Monday, September 28, 2009

Change is good, but not when its forced,demanded,expected

The most confusing, excruciating, challenging, but also the most fun part of being a first generation Immigrant is the time you get to travel between your origin and the current home. The difference in the two dots on the map is further increased when the places in question are as the US and India. Every time I personally had to make that journey, which is usually once a year during my college years, I felt this need to change myself in behavior, customs, beliefs, routine or just plain perception of society, but in India's case the change is usually expected and even induced. That very reason is the probably the strongest deviation in culture or society between the two countries: In India the change is directed towards becoming the same as most in society, whereas in the US the change is towards the individual, such as the enormous transformation I personally went through in terms of behavior, perception, beliefs etc. So usually I am an amalgam of the two cultures, but both countries some times demand that you sacrifice or temporarily suspend practicing the other culture. Both culture, obviously, have their flaws, but by having the contrasting perspective one becomes more experienced, and more appreciative of the diverse ways of living life. For a small example, in US the notion is to respect everyone regardless of their socioeconomic status or background; in India, while the general consensus of course is to treat everyone with respect, the poorest are usually target of skepticism or criticism towards their "laziness" and blamed for their own problems. So two amazingly different ways of treating people, especially when seen in practice in extreme, but both are expected in the two separate places. One can groan about the laxity of family standards in America given its high divorce rates, or one can go off in a rant about how rather strictly a woman has to adhere to standards in India, but both are a result of society's practice and expectations, and thus right in some way in their own place.
The main point of this blog was to address the notion of change particularly when traveling to one's home country that is unique in itself. Neither an ABCD traveling to India, nor an Indian who is traveling for the very first time outside it, have that blurring of two cultures into one single mixture of thoughts and ideas; and its even harder to extract or purify one culture as sometimes is expected in both places...

Monday, September 21, 2009

Beating your kid is prevalent and for the right reasons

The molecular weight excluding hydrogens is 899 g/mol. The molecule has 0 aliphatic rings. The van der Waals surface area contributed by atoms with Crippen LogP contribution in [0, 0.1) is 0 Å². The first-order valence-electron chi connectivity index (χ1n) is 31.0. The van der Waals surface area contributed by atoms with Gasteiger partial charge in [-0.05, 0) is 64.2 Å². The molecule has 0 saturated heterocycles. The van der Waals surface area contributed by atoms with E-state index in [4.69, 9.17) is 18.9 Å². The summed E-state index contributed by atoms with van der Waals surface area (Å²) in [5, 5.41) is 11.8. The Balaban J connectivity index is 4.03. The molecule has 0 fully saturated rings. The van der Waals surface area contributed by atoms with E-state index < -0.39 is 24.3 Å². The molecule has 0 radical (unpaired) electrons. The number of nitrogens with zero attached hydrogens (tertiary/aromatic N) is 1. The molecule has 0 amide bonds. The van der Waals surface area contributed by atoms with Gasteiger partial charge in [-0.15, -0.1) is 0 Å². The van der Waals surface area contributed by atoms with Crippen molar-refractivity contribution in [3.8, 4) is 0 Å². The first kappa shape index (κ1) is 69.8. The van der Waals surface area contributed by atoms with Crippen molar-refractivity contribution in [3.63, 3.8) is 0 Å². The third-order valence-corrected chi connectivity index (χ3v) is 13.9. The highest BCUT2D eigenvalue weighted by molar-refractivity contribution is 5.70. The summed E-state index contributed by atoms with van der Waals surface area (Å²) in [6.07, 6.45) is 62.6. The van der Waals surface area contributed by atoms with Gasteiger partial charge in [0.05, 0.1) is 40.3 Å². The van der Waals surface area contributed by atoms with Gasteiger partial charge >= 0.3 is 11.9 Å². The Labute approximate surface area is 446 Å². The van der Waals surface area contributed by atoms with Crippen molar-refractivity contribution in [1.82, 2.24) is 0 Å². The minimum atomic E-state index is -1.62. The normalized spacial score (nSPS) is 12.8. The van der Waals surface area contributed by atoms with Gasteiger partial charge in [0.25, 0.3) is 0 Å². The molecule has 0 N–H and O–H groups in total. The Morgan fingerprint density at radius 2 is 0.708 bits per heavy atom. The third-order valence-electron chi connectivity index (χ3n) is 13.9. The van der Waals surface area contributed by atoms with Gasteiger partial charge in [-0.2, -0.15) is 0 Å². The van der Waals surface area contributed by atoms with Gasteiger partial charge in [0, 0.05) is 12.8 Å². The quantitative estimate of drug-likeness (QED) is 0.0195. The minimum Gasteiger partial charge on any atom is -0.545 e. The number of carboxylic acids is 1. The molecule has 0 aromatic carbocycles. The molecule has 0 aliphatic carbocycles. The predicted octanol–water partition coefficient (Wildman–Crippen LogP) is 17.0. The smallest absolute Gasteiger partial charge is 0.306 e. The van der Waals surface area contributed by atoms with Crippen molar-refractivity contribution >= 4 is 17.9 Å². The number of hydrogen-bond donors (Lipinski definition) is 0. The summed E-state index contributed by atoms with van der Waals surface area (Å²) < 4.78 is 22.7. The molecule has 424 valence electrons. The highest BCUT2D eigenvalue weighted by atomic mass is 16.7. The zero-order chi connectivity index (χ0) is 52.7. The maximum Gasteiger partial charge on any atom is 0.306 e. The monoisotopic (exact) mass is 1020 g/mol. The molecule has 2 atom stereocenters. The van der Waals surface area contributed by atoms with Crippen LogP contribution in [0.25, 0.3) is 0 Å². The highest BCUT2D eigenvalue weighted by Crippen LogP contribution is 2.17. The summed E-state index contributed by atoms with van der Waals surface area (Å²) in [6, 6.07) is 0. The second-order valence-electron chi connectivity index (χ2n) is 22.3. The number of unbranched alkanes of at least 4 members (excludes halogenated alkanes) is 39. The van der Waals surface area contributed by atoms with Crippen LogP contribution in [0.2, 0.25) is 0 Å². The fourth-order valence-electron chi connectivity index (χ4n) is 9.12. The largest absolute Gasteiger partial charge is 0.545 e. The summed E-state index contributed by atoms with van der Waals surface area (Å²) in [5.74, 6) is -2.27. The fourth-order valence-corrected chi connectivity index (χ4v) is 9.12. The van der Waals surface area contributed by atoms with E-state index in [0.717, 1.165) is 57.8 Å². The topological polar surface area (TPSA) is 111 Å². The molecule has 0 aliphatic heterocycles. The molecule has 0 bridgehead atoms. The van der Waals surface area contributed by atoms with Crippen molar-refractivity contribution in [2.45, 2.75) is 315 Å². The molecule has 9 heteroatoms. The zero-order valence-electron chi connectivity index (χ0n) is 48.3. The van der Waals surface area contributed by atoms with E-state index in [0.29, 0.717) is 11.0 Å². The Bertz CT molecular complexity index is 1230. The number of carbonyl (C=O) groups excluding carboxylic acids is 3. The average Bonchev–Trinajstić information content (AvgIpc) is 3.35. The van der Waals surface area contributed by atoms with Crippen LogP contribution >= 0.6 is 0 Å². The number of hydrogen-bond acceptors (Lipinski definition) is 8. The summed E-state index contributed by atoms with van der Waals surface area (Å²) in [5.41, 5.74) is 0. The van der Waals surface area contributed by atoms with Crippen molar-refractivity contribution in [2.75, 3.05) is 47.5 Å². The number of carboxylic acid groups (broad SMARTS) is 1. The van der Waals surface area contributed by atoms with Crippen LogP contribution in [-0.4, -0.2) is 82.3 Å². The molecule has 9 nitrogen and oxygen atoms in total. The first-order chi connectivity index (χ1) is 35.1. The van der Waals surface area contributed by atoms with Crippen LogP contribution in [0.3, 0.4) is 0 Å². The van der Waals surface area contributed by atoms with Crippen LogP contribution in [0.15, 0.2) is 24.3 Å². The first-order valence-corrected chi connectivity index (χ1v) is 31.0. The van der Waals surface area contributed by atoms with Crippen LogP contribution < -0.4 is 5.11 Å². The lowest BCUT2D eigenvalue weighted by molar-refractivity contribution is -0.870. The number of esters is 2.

Kids can be little a**holes sometimes. So a parent should know how to deal with such a situation in a way that not only results in the immediate cessation of whatever annoying or idiotic act the child was playing, but also imprint the experience into the kids memory so that it can be and will be recalled at the next display of bad behavior. In India, just as many other developing or poor countries, beating/hitting your kid is accepted and actually promoted in certain situations. I have to testify that it is not only practical but rather successful in making sure that for the most part the kids dont end up under bad influence or the wrong path. I mean that is not say there aren't kids in india who dont achieve or drug addicts or other types of failures, but compared to western countries, especially the US, their numbers and severity is low. I have seen parents, both mom or dad, slap the kid right in the middle of the hustle or bustle of the market place, and then leave the kids crying for a while, instead of the "time out" or "cut it out" or other non violent strategies used by the american counterparts. Now i am not the one to condone child abuse, but the indian way is discipline. After experiencing first hand the kids of america in high school and colleges, although they were very respectful, responsible, and more mature than kids in other countries as they experience more life early on, most of them do end up in drugs, debt, divorce, crime or other failures of life in some shape or form. One of the best anecdote was told by a person, Mahendar Pakore wala, the last monicker referring to his occupation as a cook who used to make delicious pakoras on a street cart for most of my childhood in our punjabi community. He now owns a conveniently located convenience store, offering the usual staples. He told me that he used to lock his sons outside his house, after stripping them naked whenever they would do some naughty or inobedient stuff. I have seen kids getting hit by belts or chased down the street by a parent holding a shoe in one hand. In one case, the neighbors overheard a teenage boy yelling at his mother and threating to hit her, and immediately mobbed into the house to thrash the kid back to the real senses. Even cops, when approached by kids complaining about getting beaten up by parents, although for a culturally understandable reason like getting home late, drinking, smoking, flunking classes, getting caught with a girl, etc., would look entirely the other way. Parents are given the utmost respect and dignity and are expected to have a very strong influence on their child and their life, instead of the american notion of the child being independent from the parent after some years. Some of the fits i have seen in america downright scare me away from children. The americans are great parents overall, but due to the prevalance of divorce rates and other lack of familial structure or social cohesiveness, the notion of individuality and independence is pushed to such limits that a person is free to explore all the possibilities and offerings. But in India, the local community and the larger society dictates and scrutinizes the behavior of individuals, thus persuading most away from straying off. But I guess the ones that do stray, the shepherd is there with a stick to put them back in place....